The Strategist

Why the 2017 was a bad year for AMD


11/20/2017 - 03:50



In 2016, stocks of AMD enjoyed increased demand from investors. They soared by almost 430% on the back of growing sales of chips for the year. However, the situation changed in 2017. By March, the company’s papers rose in price by another 30%, then slowed their growth and collapsed after the publication of the quarterly report in late October. Over the past month, AMD fell by 22%, losing all growth since the beginning of the year. Now, investors are doubting doubt the prospects of the technological giant.



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Investors have decided that the new Ryzen processors will be able to compete seriously with chips from Intel, while the next generation of discrete graphics cards on the Vega architecture will take the market share away from NVIDIA. For a while it seemed that AMD's strategy would work. The new Ryzen processors demonstrated a speed comparable to the performance of Kaby Lake chips from Intel, and they were cheaper at the same time.

Large corporations, including Microsoft and Baidu, agreed to use AMD’s top processors Epyc in their data centers, potentially weakening Intel's monopoly in the server solutions market. AMD also planned to hit Intel in the notebook market with the help of the Mobile Ryzen processor family with integrated graphics accelerators Vega. The new Radeon video cards based on the Vega architecture also showed good results in comparison with the NVIDIA GPU line on the Pascal architecture. The top-end graphics card for Radeon Vega Frontier Edition workstations was launched to compete with NVIDIA in the corporate market.

In addition, crypto-currency miners spurred the demand for video cards. Besides, investors believed that with the upgrade of the Xbox One and PS4 game consoles, the demand for AMD single-chip systems will grow (they are used in both consoles). These main areas will help increase revenue, and any weakness in one will be compensated by straights in others.

At first glance, AMD still demonstrates excellent growth rates. In the last quarter, its revenue increased by 25% in annual terms, net non-GAAP profit soared more than 300%. Net profit under GAAP was $ 71 million compared to a loss in the same period last year. According to analysts' forecasts, the revenue and profit of non-GAAP in 2017 will grow by 23% and 193%, respectively.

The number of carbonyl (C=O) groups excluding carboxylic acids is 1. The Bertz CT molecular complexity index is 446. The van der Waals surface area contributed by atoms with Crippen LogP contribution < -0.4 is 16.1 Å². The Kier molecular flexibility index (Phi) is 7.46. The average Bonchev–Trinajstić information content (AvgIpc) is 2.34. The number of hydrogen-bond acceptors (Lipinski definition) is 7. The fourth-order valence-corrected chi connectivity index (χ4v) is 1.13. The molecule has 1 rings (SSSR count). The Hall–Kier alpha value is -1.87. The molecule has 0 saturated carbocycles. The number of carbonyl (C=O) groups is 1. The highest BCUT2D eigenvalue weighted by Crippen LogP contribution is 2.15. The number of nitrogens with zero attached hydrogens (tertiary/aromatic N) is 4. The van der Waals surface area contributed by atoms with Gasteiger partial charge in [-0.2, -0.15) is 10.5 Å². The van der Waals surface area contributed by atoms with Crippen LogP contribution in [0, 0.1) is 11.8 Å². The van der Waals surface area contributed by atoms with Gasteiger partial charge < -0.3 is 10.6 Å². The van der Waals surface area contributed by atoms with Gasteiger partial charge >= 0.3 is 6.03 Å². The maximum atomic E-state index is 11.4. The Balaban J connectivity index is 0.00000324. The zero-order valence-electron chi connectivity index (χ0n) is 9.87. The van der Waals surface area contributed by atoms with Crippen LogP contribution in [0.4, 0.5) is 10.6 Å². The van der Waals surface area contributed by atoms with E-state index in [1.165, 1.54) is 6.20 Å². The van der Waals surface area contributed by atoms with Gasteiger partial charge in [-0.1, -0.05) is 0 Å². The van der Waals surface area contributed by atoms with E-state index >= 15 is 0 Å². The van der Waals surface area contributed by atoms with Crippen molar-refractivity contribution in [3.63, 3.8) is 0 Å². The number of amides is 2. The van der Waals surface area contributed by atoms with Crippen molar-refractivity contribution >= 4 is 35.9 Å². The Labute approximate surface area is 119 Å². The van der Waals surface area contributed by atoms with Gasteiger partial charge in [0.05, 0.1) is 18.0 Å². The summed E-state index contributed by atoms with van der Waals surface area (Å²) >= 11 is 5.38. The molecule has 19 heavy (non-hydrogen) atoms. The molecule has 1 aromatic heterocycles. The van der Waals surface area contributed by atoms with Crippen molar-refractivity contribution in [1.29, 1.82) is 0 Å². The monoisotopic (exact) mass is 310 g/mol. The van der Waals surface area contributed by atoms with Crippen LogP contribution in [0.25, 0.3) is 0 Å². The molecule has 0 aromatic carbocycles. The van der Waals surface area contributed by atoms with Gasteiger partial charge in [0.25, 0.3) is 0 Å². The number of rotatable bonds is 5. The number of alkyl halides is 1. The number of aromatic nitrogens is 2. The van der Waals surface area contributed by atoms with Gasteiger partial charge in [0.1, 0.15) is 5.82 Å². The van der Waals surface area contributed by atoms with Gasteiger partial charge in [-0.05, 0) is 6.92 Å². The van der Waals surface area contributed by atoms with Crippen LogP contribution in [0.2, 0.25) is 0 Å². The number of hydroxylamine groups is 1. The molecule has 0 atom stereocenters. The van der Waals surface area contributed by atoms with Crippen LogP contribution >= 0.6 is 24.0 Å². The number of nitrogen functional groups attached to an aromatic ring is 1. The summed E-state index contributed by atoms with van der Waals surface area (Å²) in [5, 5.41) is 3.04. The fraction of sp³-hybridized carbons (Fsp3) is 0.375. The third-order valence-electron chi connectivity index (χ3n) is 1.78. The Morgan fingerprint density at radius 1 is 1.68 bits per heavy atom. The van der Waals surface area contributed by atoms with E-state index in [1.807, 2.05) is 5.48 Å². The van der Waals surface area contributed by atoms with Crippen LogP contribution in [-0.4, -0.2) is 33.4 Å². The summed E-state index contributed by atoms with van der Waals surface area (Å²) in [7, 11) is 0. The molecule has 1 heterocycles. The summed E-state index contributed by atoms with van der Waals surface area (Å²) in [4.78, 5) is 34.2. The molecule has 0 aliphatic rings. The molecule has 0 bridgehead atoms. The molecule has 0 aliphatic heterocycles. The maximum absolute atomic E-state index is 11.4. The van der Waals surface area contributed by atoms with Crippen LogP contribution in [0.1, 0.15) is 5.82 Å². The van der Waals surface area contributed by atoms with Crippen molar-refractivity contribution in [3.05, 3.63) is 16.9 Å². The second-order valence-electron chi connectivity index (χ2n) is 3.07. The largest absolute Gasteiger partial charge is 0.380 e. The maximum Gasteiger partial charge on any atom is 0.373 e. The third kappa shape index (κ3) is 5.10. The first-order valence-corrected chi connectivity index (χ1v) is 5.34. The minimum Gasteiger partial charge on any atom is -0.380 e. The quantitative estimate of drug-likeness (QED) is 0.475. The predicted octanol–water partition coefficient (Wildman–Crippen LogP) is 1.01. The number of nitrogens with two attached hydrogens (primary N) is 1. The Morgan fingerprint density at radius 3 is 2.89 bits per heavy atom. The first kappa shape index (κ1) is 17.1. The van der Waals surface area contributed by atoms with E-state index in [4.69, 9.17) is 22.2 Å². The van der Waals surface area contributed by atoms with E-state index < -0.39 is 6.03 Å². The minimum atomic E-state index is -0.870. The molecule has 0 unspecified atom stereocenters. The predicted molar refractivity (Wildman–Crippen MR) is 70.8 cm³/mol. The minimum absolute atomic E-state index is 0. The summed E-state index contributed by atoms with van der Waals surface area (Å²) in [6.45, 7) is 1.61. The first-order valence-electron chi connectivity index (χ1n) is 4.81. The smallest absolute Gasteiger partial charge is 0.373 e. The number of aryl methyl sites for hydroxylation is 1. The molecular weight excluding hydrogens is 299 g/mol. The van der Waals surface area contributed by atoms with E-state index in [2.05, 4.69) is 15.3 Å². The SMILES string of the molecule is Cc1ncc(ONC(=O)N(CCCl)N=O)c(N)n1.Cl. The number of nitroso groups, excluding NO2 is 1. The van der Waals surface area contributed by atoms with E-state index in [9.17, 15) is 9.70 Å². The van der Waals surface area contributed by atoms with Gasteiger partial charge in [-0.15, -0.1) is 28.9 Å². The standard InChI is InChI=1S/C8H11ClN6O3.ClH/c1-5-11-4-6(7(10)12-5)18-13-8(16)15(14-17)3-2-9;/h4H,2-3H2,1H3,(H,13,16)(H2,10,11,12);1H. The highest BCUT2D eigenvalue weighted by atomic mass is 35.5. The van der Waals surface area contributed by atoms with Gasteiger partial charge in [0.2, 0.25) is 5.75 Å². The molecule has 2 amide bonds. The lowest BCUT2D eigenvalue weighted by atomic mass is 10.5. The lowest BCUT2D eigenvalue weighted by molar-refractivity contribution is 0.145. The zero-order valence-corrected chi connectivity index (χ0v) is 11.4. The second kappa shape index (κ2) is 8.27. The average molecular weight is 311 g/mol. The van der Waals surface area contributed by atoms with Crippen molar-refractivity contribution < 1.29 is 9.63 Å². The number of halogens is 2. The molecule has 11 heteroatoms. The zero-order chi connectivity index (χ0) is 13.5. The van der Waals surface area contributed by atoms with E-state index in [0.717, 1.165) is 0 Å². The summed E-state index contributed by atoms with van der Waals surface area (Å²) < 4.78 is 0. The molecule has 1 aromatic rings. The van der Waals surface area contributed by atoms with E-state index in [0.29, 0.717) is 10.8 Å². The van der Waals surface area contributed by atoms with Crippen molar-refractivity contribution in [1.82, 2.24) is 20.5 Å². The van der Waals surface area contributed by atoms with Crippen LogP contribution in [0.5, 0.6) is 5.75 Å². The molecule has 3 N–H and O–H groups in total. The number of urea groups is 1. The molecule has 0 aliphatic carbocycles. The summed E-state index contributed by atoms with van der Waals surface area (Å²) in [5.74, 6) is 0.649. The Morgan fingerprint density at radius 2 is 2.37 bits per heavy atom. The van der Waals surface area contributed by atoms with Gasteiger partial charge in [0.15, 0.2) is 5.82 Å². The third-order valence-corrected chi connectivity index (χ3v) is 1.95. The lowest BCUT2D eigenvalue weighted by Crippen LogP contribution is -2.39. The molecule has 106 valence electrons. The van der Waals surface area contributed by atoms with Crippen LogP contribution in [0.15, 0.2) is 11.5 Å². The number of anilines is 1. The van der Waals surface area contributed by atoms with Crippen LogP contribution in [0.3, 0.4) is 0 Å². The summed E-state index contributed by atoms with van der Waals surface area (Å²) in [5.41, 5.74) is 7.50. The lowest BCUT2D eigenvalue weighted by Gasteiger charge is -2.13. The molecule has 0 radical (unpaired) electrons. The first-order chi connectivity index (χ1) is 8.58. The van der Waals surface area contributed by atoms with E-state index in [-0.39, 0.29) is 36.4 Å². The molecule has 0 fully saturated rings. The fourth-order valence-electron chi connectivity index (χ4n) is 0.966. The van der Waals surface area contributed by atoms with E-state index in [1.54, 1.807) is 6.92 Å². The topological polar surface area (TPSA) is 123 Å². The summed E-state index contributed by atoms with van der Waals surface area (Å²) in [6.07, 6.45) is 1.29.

Yet, the majority of AMD shareholders did not expect Intel and NVIDIA to deliver such strong retaliatory strikes. Initially, Intel co-operated with AMD in development of graphics processors and built-in memory for the new chipset, which was the basis of the new line of Radeon accelerators. This seemed a winning solution for both companies and a threat to NVIDIA.

Soon, after, however, Intel announced creation of the Core and Visual Computing group and callen on Raja Koduri, the former senior president of AMD and chief developer of Radeon cards, to join the team. The group was to develop its own discrete graphics accelerators. This became an unpleasant surprise for AMD and NVIDIA, and shares of the companies reacted to the news with a fall. In addition, Intel introduced a new microarchitecture Coffee Lake (further development of 14-nm architecture Skylake), ahead of the performance of Ryzen processors in conventional desktop computers. In the market for top-end systems, Skylake-X from Intel competed with AMD's Threadripper processors, which are two 8-core Ryzen, combined with the Infinity Fabric system (albeit at a much higher cost). AMD Vega chips were equal in speed to NVIDIA cards on the Pascal architecture, but the same thing happened with the prices, which somewhat limited the demand in the market.

In addition, NVIDIA introduced the new generation of Volta GPU for enterprise users. As soon as Volta video cards appear in regular stores next year, AMD will have to try to catch up with them in performance. In addition to all, NVIDIA signed a contract for the supply of single-chip solutions for the game console Nintendo Switch. In recent months, it has been more popular than Xbox One and PS4.

Analysts believe that these unfavorable factors will somewhat slow AMD's growth in the future. According to forecasts, next year the revenue and profit of the company will grow by 13% and 169%, respectively. Although these figures cannot be called bad, they are much worse than those of 2016. Moreover, AMD shares do not look cheap at all. Currently, their cost is 38 times higher than the forecasted profit for the next year, which is more than the forward P/E ratio of Intel, equal to 14, and only slightly lower than the forward coefficient of P/E NVIDIA (42). In other words, AMD's stock prices contain extremely high expectations of investors, but it is a big issue whether the company can justify them.

source: fool.com




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